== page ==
The syntax of the driplane’s rules is very simple. As for the BASH every filter’s output is sent to the next filter’s input concatenating the two of them with the | character.
All the rules have to start with a name and end with a ; char.


Using the directive import it is possible to include one or more files and their rules in another one. All the rules defined in an included file
are available for the file that imports them.

To use this directive the path of the file can be absolute or relative to the rules directory specified in the configuration:

#import "file_to_import.rule"

Rule Name and Rule Call

Each rule has to start with an identifier follow by =>. This identifier identifies rule name and it could be used in another rule to concatenate 2 rules together.

This name must be unique in the rules.


It can be included in another rule (rule call) prepending the @ to it.

IDENTIFIER1 => ... ;
IDENTIFIER2 => ... | @IDENTIFIER1 | ... ;


The feeder creates the stream, so they don’t accept inputs. For this reason, they can be positioned ONLY to the beginning of a rule.

The feeder definition starts with a < char followed by an identifier. That’s the type of the feeder we want to use.

After the type we found a : char followed by a list of parameters comma separated and a >.

The parameters are in the form of key/value where the value is between double quotes key="value".

IDENTIFIER => <FEEDER_TYPE: param1="value1", param2="value2"> | ... ;


The filters are the main operators of a rule, because they decide if a data is interesting and perform operations.

The definition of a filter start with his name and it is followed by parameters contained between ( and ).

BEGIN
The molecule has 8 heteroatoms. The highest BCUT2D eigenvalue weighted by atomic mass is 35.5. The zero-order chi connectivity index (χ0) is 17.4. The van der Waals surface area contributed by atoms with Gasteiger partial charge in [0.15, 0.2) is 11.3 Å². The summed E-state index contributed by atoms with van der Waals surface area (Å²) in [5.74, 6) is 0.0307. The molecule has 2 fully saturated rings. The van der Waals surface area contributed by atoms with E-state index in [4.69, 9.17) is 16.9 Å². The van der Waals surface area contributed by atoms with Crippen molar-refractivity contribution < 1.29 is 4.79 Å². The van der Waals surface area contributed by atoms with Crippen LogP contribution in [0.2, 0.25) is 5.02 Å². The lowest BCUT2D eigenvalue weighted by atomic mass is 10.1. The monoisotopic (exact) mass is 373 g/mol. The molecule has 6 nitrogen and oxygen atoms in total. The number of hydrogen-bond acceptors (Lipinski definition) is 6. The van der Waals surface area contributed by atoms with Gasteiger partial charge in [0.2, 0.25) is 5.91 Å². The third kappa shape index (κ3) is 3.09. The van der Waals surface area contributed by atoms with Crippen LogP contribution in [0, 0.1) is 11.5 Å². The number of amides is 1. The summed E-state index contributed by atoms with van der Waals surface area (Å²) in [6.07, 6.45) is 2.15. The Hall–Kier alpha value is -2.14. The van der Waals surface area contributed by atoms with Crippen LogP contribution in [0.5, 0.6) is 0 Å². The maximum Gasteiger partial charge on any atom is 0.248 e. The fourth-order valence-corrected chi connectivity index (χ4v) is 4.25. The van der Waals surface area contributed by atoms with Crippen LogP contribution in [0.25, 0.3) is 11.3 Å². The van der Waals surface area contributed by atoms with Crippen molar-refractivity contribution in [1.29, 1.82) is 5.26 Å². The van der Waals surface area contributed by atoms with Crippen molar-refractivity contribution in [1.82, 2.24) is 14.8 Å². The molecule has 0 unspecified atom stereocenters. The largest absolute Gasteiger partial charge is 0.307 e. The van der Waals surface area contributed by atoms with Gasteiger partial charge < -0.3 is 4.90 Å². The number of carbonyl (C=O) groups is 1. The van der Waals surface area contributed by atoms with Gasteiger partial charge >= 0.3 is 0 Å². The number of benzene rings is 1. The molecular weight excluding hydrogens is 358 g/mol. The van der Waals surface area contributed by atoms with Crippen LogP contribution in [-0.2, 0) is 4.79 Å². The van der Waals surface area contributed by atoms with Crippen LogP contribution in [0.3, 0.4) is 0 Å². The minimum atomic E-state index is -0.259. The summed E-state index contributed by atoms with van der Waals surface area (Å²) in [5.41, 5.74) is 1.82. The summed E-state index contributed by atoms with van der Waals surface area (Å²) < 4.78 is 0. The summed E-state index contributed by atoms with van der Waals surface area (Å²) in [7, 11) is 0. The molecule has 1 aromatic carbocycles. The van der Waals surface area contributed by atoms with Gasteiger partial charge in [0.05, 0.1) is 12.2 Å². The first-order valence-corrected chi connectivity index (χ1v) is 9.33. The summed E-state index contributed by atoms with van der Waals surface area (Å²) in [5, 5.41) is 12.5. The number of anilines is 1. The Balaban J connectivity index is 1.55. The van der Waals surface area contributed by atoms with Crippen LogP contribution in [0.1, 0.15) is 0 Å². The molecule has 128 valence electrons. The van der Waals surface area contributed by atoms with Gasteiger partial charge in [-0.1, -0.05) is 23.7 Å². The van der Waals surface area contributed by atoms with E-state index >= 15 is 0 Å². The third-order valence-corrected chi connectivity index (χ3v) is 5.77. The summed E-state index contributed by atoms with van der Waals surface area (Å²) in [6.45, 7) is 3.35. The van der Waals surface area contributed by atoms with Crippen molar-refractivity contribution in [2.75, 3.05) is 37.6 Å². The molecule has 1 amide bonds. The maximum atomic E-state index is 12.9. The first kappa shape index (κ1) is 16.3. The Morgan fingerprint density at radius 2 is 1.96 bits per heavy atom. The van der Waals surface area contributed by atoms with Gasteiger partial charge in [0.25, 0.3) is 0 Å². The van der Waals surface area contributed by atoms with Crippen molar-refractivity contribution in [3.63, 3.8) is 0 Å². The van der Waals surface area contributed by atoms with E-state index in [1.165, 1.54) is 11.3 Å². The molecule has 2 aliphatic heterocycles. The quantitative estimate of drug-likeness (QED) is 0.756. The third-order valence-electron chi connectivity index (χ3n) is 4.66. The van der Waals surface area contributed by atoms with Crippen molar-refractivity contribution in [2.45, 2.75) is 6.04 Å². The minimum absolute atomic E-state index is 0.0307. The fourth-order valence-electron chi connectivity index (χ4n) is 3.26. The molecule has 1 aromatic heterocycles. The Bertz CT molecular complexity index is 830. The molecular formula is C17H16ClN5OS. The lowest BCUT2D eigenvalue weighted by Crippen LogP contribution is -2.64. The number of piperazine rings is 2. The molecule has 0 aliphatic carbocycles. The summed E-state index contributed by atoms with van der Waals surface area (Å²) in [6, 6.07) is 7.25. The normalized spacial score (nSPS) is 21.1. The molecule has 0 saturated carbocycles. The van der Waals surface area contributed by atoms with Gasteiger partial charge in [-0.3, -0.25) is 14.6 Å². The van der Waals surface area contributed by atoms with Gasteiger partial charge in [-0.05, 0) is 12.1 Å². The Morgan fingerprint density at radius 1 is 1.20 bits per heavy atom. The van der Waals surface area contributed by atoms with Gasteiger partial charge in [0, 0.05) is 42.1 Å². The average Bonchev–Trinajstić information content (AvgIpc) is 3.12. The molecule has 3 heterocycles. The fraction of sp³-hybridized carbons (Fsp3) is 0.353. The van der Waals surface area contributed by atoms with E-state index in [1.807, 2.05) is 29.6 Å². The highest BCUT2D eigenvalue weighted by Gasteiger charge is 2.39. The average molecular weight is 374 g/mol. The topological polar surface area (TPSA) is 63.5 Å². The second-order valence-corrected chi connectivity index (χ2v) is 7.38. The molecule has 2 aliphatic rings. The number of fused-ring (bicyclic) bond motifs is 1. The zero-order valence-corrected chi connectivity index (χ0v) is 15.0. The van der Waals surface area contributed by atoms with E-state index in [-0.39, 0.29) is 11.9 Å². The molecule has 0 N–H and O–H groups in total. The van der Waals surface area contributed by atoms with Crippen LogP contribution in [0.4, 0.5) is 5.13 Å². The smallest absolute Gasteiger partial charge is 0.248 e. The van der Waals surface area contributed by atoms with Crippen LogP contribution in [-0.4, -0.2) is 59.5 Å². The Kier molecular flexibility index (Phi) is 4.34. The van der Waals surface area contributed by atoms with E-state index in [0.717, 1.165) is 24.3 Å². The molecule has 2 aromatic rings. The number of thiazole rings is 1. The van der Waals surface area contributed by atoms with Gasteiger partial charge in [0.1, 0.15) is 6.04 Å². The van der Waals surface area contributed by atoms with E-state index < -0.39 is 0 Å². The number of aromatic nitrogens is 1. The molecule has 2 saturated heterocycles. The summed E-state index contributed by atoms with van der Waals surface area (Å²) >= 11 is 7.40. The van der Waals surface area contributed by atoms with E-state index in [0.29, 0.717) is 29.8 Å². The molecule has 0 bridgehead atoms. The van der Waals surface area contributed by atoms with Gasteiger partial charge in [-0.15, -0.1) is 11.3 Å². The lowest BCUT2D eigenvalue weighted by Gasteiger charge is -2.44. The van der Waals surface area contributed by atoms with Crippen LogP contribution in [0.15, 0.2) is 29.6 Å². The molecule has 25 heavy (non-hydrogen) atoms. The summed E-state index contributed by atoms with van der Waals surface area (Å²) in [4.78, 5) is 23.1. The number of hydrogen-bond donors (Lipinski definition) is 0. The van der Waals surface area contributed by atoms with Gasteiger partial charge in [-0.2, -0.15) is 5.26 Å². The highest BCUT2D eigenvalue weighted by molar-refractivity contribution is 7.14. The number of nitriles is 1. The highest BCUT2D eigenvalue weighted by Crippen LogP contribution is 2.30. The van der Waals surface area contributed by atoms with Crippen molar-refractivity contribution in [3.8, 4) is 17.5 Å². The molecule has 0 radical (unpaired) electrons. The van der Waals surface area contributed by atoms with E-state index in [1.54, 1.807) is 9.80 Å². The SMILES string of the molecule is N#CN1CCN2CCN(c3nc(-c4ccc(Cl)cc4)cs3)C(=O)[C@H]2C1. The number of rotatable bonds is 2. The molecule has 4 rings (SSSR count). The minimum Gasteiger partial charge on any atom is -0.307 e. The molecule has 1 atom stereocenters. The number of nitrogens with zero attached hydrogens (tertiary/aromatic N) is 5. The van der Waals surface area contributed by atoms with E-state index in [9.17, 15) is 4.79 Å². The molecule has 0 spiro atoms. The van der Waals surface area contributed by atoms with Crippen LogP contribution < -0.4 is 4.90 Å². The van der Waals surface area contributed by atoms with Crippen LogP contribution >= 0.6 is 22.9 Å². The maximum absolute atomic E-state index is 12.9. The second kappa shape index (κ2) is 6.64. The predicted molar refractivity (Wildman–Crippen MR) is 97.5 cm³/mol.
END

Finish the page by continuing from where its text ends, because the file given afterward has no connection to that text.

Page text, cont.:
According to the settings a Filter can change his behaviour and can modify the data passing through it.

IDENTIFIER => ... | FILTER_TYPE( param1="value1", ... ) | ... ;

The operator NOT ! can be used on filter to negate his result (propagate the data if the condition is not verified).
It has to be put before the filter definition: !FILTER_TYPE(...)
All the parameters have to be enclosed in quotes.
JSON requires double quotes to encode strings, so in order to define a JSON string you need to escape the quotes \".

Data message and Extra

The data stream in driplane is based on text and the basic object that is part of it is the Message.
The Message is an object that contains the text that needs to be filtered and extra.
The main string is identified as text in the filters, whereas the extra data are identified by a key.

There are fixed extra, created from driplane itself and other extras related to a feeder or filter.

source_feederthe name of the feeder creates this Message
rule_namethe name of the rule that contains this filter